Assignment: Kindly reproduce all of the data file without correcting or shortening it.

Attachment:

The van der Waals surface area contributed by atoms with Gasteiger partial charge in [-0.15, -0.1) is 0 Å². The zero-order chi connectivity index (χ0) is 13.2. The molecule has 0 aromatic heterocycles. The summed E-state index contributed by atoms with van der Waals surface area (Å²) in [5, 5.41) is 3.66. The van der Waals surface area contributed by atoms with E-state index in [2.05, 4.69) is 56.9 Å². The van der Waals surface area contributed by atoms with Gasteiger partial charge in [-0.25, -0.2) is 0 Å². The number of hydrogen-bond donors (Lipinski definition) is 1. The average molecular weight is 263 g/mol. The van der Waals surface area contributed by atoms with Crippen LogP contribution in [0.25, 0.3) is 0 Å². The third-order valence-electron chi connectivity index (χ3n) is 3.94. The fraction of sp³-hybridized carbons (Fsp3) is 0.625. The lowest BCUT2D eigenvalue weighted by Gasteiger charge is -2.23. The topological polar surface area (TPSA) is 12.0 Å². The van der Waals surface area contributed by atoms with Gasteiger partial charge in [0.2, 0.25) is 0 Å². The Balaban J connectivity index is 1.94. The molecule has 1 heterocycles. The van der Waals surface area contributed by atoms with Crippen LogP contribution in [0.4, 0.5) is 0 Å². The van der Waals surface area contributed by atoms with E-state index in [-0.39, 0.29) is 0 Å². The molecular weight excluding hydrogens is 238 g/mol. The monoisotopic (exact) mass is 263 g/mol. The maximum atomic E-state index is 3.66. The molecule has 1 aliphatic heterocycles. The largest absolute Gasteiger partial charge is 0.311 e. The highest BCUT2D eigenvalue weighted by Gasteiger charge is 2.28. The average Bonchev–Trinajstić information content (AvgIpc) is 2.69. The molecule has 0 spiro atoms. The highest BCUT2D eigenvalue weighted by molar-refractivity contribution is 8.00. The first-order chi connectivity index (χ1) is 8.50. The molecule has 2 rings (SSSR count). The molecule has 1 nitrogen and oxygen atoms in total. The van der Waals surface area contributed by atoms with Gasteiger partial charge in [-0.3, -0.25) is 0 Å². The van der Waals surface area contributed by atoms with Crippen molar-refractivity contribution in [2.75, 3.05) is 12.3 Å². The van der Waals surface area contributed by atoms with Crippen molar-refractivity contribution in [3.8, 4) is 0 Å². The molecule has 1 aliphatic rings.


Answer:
The van der Waals surface area contributed by atoms with Gasteiger partial charge in [-0.15, -0.1) is 0 Å². The zero-order chi connectivity index (χ0) is 13.2. The molecule has 0 aromatic heterocycles. The summed E-state index contributed by atoms with van der Waals surface area (Å²) in [5, 5.41) is 3.66. The van der Waals surface area contributed by atoms with E-state index in [2.05, 4.69) is 56.9 Å². The van der Waals surface area contributed by atoms with Gasteiger partial charge in [-0.25, -0.2) is 0 Å². The number of hydrogen-bond donors (Lipinski definition) is 1. The average molecular weight is 263 g/mol. The van der Waals surface area contributed by atoms with Crippen LogP contribution in [0.25, 0.3) is 0 Å². The third-order valence-electron chi connectivity index (χ3n) is 3.94. The fraction of sp³-hybridized carbons (Fsp3) is 0.625. The lowest BCUT2D eigenvalue weighted by Gasteiger charge is -2.23. The topological polar surface area (TPSA) is 12.0 Å². The van der Waals surface area contributed by atoms with Gasteiger partial charge in [0.2, 0.25) is 0 Å². The Balaban J connectivity index is 1.94. The molecule has 1 heterocycles. The van der Waals surface area contributed by atoms with Crippen LogP contribution in [0.4, 0.5) is 0 Å². The van der Waals surface area contributed by atoms with E-state index in [-0.39, 0.29) is 0 Å². The molecular weight excluding hydrogens is 238 g/mol. The monoisotopic (exact) mass is 263 g/mol. The maximum atomic E-state index is 3.66. The molecule has 1 aliphatic heterocycles. The largest absolute Gasteiger partial charge is 0.311 e. The highest BCUT2D eigenvalue weighted by Gasteiger charge is 2.28. The average Bonchev–Trinajstić information content (AvgIpc) is 2.69. The molecule has 0 spiro atoms. The highest BCUT2D eigenvalue weighted by molar-refractivity contribution is 8.00. The first-order chi connectivity index (χ1) is 8.50. The molecule has 2 rings (SSSR count). The molecule has 1 nitrogen and oxygen atoms in total. The van der Waals surface area contributed by atoms with Gasteiger partial charge in [-0.3, -0.25) is 0 Å². The van der Waals surface area contributed by atoms with Crippen molar-refractivity contribution in [2.75, 3.05) is 12.3 Å². The van der Waals surface area contributed by atoms with Crippen molar-refractivity contribution in [3.8, 4) is 0 Å². The molecule has 1 aliphatic rings.